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John Edwards Wants Criminal Charges Dropped; Claims Charges are Part of Political Crusade

John Edwards/senate photo

By Allan Lengel

Ex-Senator and two-time presidential candidate John Edwards, whose public image quickly turned to mud after news of his affair surfaced while his wife was dying of cancer, wants the criminal charges against him dismissed.

Politico’s Josh Gerstein reports that Edward’s high-powered attorneys Abbe Lowell, Jim Cooney and Wade Smith filed a motion Tuesday seeking to dismiss the crimina charges of campaign finance violations, saying the case amounts to a political crusade.

“This case is about politics,” the motion said, according to Politico. “A Republican U.S. Attorney with political ambitions of his own has used this high-profile case to his personal benefit,” the defense team wrote.

The motion was in reference to Bush-appointee, former Raleigh, N.C. U.S. Attorney George Holding, who resigned shortly after Edwards was indicted in June.

Interestingly, key politicians in the state wanted Holding to stay on as U.S. Attorney to handle the case, and to avoid allegations of political interference.

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Maryland Scientist Pleads Guilty for Attempting to Spy for Israel

Stewart Nozette/nasa photo

By Allan Lengel

A Maryland scientist busted in an FBI sting in 2009 for attempting to spy for Israel, pleaded guilty Wednesday in D.C. federal court to one count of attempted espionage, the Associated Press reported.

Stewart D. Nozette, 54, was charged in 2009 with giving sensitive government information to an undercover FBI agent posing as an Israeli intelligence officer with the Mossad.  In exchange, the agent paid him $11,000.

Nozette plea calls for a 13 year sentence, with two years credit for time served, AP reported.

In 2009, in a hotel room in Northwest Washington, Nozette told the undercover agent posing as a Mossad agent:

Nozette: I don’t get recruited by Mossad every day. I knew this day would come by the way.

 Agent: How’s that.

Nozette: (laughs) I just had a feeling one of these days.

Agent: Really?

 Nozette: I knew you guys would show up.

Nozette over the years worked for the Department of Energy, the Department of Defense and the National Aeronautics and Space Administration.



Appeals Court Rules Against Justice Dept. in Cellphone Tracking Case

 By Allan Lengel

The D.C. Appeals Court ruled against the Justice Department Wednesday, saying it must publicly disclose secret information about how and when the government gathers and uses cell phone location data to track certain criminal suspects, CNN reported.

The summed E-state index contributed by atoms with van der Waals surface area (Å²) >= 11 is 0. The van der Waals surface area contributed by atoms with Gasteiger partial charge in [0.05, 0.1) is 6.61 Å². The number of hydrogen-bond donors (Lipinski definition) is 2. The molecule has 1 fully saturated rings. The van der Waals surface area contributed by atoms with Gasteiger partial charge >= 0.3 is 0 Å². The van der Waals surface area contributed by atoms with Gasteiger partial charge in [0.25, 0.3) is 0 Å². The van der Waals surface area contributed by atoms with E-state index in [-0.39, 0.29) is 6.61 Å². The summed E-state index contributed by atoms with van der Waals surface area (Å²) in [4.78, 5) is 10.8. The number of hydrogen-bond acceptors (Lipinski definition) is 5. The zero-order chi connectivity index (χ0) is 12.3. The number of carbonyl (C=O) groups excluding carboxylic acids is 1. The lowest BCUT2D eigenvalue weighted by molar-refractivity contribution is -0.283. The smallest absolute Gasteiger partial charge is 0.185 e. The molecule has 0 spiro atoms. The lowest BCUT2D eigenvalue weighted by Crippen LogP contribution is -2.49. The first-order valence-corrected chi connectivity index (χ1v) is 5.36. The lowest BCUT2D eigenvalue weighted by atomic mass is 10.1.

“The disclosure sought by the plaintiffs would inform this ongoing public policy discussion by shedding light on the scope and effectiveness of cell phone tracking as a law enforcement tool,” a three-judge panels said in a 35-page ruling, according to CNN. “It would, for example, provide information about the kinds of crimes the government uses cell phone tracking data to investigate.”

The court ruled that the public interest outweighed the government’s privacy claim in what amounted to a warrantless wiretap.

CNN reported that the American Civil Liberties Union filed a lawsuit demanding the release of info after initially requesting the information under the Freedom of Information Act. The ACLU asked for court docket information on current and past cases in which the feds tracked people using mobile location data. It also wanted to know about the government’s policies, procedures and practices when using the tracking technology.

The BLT: Blot of the LegalTimes, reported that a lawyer for the ACLU, Catherine Crump, who argued in the D.C. Circuit, said in an e-mail: “Americans have a strong interest in understanding when and how our cell phones are being converted into tracking beacons by the government without a warrant, which apparently has become a common practice. Tracking someone’s location 24 hours a day for days on end can reveal very private personal information, and the government should not be able to do it without a strong suspicion that it will turn up evidence of a crime.”

A Justice Department spokesman said the department was reviewing the case, according to the LegalTimes blog.